Rugby Coaching Blog | Professional Rugby Advice & Coaching

Blast your team before the game to blast away the opposition in the game by David Clarke

Canadian Team Warm Up

Canadian Team Warm Up

Players need to get to near the same intensity in the warm up as they would in the match, says top sports fitness expert Chris Jones. That means the same physical battering and exertion. His thoughts are backed up by Huw Bevan, formerly conditioning coach with the Ospreys and now a high level fitness consultant.


Activate the brain and muscles


This blast of hard work is short-lived, and does not use up too much of the energy needed for the game. The anaerobic energy is restored with a short break before the start of the game, supplemented with energy foods and drinks.


The workout engages the brain and muscles together so they are working in unison in readiness for the match.


In an series of articles in next month’s Rugby Coach Newsletter, I will explain how Chris Jones’ research, based in part on the Gold Medal winning success of our athletes in the Olympics, can be used for your team’s benefit. Also Huw Bevan will show you how to put this into practice with your own team.


It will give you key ways to:

          manage your team’s warm up,

          use food and drink to restore the right energy levels prior to the match,

          understand what gets the players ready the quickest,

          know what to avoid in the warm up.


I have tested these methods in the last month on my own teams, and I can testify that the first 15 minutes of the performance has been excellent, well above normal expectations.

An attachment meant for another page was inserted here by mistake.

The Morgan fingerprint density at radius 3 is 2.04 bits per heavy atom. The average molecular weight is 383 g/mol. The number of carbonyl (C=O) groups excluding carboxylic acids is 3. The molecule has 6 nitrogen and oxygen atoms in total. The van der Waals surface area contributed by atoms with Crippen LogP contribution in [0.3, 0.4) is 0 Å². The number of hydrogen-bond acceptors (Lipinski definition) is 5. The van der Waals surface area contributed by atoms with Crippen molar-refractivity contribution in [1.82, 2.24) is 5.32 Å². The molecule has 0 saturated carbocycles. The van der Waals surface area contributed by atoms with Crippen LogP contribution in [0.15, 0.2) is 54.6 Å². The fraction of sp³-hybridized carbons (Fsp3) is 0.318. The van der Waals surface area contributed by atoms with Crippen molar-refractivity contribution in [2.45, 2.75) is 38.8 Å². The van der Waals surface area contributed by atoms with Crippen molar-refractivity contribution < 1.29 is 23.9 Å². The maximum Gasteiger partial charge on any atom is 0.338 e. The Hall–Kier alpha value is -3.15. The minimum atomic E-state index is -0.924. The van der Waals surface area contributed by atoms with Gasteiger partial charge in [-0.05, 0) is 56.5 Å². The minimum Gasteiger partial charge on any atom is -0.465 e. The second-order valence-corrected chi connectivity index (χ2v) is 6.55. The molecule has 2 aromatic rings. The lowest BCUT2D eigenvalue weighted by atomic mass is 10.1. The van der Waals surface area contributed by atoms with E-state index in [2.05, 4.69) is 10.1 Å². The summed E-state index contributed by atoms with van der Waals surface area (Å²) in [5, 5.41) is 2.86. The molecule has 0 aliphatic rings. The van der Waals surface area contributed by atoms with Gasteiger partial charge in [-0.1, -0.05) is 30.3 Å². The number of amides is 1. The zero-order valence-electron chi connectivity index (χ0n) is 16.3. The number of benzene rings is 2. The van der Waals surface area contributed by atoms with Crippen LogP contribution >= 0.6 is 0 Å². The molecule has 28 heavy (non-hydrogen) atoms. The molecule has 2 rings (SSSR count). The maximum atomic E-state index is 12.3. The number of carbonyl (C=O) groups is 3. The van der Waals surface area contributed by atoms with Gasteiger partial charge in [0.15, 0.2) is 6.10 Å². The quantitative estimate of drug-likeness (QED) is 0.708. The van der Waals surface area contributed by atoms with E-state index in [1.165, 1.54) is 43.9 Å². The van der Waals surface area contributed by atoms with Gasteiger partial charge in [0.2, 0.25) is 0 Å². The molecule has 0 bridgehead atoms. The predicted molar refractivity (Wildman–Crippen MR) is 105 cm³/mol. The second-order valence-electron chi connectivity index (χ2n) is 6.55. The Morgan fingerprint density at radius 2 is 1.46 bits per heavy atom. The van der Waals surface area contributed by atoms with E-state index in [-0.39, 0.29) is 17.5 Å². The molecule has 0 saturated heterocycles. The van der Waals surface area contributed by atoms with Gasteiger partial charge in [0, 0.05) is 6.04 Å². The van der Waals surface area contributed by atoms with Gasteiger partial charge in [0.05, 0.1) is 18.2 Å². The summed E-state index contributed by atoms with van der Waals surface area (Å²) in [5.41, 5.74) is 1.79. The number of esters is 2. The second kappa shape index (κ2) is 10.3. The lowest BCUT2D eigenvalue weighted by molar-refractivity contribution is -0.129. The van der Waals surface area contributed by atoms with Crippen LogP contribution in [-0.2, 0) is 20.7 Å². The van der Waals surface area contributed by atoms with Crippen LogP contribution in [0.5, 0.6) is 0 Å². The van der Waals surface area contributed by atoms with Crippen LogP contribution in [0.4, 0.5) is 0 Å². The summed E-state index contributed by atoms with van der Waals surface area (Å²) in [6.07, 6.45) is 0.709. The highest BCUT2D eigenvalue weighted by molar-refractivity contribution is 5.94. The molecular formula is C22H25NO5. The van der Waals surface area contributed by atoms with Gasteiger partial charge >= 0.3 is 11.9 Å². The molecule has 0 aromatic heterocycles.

For further information on Chris Jones and his high performance techniques, click here.

ELVs – the never ending experiment by David Clarke

Rugby coaches around the world are pouring over their tactics and working out whether the new laws have made a significant difference to the game.

In the Northern Hemisphere, two complaints have made most of the headlines: more kicking and inconsistency at the breakdown.

Just a moment…

Inconsistency at the breakdown? That is not talking about an ELV. It is a directive from the IRB for referees to stop “bridging and sealing”. However referees are not controlling this area in the game in the same way. Recently criticism has been aimed at Jonathan Kaplan, the well-respected South African referee in the way he dealt the ruck area in two separate Tri Nations games. “A free for all” said one coach about the last game after he had been very harsh in the previous match. Continue reading

Five incidents in sixty minutes by David Clarke
September 22, 2008, 9:01 am
Filed under: Dan Cottrell, Rugby Team Management | Tags: , ,

In one hour I was part of or witness to five incidents which required coaching judgement. None of them were tactical, but you may recognise some of these for yourself.


1. Compromises?

I refereed my first game of the season, an Under 11s game. In the chat before the game with the coaches, the ELVs were a topic of conversation. It being the first game of the season for one team and the second for the other, one team were not using quick throws and others were. What would you allow?